Public health officials and contractors in England barely used check-in data for millions of people who visited cafes, pubs and restaurants, the Guardian found.
As a legal condition introduced last month, sites are required to record customer details in an effort to stem the spread of Covid-19, but the government’s testing and tracking scheme seemed unable to handle the growing number of cases of coronavirus.
There are fears that the apparent failure to use the data means that local outbreaks have worsened when they could have been suppressed, but the hospitality sector highlighted data from Public Health England last week, showing that the sites were associated with only 2, 7% of new outbreaks.
If government public health officials believe that a location is linked to an outbreak, they can request customer records and send a “warn and report” message to app users who attended the location at a similar time based on when checked in. It is separate from the general contact tracking element of the app, which relates to individual cases of close contact.
The commercial entity Hospitality UK said a survey of 568 companies, covering 12,500 locations and 250 million customer visits, suggested that 104 cases have been processed since the summer reopened.
Airship, a data processing company whose 340 customers include Wetherspoons, Costa and Pret a Manger, said it recorded more than 18 million visits to 10,000 locations, but only received about 50 requests for data after the locations were contacted by health workers.
“It seems that there has never been a system to use any of this data to try to prevent the virus from spreading. It’s a missed opportunity, ”Airship chief executive Dan Brookman told the Times. “It seems to have been an exercise in checking a box, another noise to give the impression that an action was being taken, but in fact no action was taken.”
Wetherspoons, which has 850 pubs, would have received 35 of the orders. A spokesman said: “The data is securely stored for a period of 21 days in accordance with GDPR requirements and is then deleted. It is only released for testing and tracking by the NHS or other legal authorities upon request. “
Wireless Social, whose customers include Fullers and Yo !, said it recorded more than 3 million customer data, but did not receive any data requests. He described the testing and tracking system as a window decoration.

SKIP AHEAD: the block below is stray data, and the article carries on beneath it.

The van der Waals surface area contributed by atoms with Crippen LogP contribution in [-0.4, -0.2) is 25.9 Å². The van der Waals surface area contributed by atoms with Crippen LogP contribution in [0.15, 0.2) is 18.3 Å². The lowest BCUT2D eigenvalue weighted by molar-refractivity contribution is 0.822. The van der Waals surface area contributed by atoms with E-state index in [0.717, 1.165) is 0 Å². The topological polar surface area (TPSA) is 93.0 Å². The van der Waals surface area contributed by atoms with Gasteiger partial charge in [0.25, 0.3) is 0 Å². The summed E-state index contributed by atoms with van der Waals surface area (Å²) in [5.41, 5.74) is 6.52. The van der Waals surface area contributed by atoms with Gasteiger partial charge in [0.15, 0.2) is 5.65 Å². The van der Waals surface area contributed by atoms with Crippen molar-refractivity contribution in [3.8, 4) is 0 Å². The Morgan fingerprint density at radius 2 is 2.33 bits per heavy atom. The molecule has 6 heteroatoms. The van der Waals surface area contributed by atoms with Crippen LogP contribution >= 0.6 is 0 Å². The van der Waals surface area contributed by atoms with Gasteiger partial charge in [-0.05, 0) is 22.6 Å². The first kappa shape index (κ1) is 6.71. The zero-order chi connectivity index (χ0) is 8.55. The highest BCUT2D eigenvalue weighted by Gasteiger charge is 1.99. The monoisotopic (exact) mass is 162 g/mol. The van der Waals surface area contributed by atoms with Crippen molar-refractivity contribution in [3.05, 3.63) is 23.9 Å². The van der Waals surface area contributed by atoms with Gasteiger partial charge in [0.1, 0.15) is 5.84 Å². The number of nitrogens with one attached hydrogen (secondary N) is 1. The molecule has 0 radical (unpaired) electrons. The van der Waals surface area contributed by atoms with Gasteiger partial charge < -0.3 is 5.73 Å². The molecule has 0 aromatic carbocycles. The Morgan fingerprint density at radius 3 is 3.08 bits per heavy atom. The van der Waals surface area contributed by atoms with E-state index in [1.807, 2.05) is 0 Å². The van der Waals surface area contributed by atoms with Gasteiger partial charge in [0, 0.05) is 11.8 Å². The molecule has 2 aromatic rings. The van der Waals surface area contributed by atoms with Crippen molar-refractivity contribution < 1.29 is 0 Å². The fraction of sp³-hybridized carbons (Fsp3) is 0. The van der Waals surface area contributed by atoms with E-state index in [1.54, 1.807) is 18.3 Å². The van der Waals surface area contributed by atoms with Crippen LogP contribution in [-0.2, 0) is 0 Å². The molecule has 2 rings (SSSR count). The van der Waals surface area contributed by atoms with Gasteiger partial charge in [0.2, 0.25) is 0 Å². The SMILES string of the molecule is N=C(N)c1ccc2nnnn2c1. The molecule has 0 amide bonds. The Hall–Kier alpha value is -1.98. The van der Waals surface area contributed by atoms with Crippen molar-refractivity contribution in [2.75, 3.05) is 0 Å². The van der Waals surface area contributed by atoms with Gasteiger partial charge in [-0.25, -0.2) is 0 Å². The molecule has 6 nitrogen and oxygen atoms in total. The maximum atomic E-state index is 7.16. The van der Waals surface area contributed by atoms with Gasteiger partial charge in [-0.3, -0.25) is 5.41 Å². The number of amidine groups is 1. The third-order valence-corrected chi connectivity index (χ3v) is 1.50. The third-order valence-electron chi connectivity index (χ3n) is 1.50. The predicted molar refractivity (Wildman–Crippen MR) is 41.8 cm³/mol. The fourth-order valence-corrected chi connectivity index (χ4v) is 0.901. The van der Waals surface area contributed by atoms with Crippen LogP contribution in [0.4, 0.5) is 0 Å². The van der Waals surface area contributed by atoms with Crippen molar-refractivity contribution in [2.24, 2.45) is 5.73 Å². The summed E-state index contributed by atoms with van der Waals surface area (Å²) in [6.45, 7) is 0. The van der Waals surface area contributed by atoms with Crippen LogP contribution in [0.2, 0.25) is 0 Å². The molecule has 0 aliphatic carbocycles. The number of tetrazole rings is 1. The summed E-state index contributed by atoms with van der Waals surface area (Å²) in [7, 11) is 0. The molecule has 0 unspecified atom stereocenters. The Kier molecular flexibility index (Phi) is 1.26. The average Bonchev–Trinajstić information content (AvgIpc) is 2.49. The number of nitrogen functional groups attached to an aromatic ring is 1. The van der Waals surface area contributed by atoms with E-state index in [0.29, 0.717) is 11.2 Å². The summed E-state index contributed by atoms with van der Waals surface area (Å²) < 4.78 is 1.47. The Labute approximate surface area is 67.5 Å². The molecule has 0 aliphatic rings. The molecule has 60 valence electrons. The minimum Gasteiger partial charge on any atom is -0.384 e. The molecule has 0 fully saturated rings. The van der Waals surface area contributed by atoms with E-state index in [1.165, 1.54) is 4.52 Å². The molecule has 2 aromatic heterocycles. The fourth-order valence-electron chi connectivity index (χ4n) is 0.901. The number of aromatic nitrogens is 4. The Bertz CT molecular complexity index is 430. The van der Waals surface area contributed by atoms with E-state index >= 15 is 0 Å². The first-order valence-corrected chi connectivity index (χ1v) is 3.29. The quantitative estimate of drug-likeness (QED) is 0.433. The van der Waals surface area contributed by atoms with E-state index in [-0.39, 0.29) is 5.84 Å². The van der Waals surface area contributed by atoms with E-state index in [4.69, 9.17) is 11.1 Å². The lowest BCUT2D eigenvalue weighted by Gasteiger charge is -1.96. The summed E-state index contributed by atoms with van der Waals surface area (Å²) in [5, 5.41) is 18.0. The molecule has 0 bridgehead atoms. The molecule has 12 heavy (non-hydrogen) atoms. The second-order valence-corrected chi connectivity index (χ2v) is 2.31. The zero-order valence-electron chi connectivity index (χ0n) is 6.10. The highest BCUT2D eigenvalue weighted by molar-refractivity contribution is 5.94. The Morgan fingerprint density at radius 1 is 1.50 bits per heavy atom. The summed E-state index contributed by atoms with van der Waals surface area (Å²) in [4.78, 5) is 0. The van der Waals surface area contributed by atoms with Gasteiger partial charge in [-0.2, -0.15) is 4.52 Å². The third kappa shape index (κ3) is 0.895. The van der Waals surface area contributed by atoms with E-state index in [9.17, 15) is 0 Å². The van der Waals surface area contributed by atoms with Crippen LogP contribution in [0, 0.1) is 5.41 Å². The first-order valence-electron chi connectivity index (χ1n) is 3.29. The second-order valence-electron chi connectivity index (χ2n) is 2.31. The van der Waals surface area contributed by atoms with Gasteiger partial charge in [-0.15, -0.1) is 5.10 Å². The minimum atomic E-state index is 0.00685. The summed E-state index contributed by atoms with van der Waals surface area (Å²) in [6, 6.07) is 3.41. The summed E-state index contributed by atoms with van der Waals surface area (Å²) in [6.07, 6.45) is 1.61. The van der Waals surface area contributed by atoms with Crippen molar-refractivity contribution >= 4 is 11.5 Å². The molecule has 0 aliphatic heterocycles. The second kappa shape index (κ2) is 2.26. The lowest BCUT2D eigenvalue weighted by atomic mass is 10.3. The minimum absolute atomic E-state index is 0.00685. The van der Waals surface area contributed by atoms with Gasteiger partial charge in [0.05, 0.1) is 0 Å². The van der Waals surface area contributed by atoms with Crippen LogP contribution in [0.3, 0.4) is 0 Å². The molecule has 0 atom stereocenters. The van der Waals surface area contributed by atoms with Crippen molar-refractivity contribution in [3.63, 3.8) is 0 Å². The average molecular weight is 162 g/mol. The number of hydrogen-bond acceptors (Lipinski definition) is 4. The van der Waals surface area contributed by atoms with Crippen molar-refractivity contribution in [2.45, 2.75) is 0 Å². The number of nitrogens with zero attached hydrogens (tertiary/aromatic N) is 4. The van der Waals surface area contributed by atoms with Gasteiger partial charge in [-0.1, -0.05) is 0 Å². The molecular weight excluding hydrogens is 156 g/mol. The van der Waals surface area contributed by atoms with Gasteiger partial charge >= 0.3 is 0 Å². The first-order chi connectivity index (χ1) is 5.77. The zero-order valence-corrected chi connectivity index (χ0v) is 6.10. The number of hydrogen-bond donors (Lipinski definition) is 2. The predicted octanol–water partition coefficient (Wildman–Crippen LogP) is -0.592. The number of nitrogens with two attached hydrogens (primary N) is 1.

The company’s chief executive, Julian Ross, said: “I don’t believe they had an infrastructure in the background that was ready to process this data.”
Software developer HGEM, which has developed a secure testing and tracking solution used by BrewDog, among other customers, also said it did not receive requests.
“It became evident that an ever smaller proportion of the data collected was requested for contact tracking, possibly due to its inaccurate nature,” said the company’s managing director, Steven Pike.
Some locations require customers to check in on arrival using the QR code, but others have taken brief details on pieces of paper and some have not taken any information.
Hospitality UK CEO Kate Nicholls told the Times: “The limited number of contacts from health officials is proof that we are not the problem.”
The Department of Health and Social Care said: “Keeping records of employees, customers and visitors is vital to help the NHS test and track to identify and contain Covid-19 groups or outbreaks linked to specific locations.”
“Since September 11, companies that are already using their own QR system have been asked to switch to the NHS test and to track QR codes compatible with the Covid-19 app. An alternative check-in method must be maintained to collect contact details for those who do not have the app or do not have a smartphone. “
It is understood that NHS testing and tracking will make an assessment and work with the locals to understand what actions need to be taken. Site alerts would only be sent to users if local health experts determine that this is necessary, as if there is an outbreak linked to a site.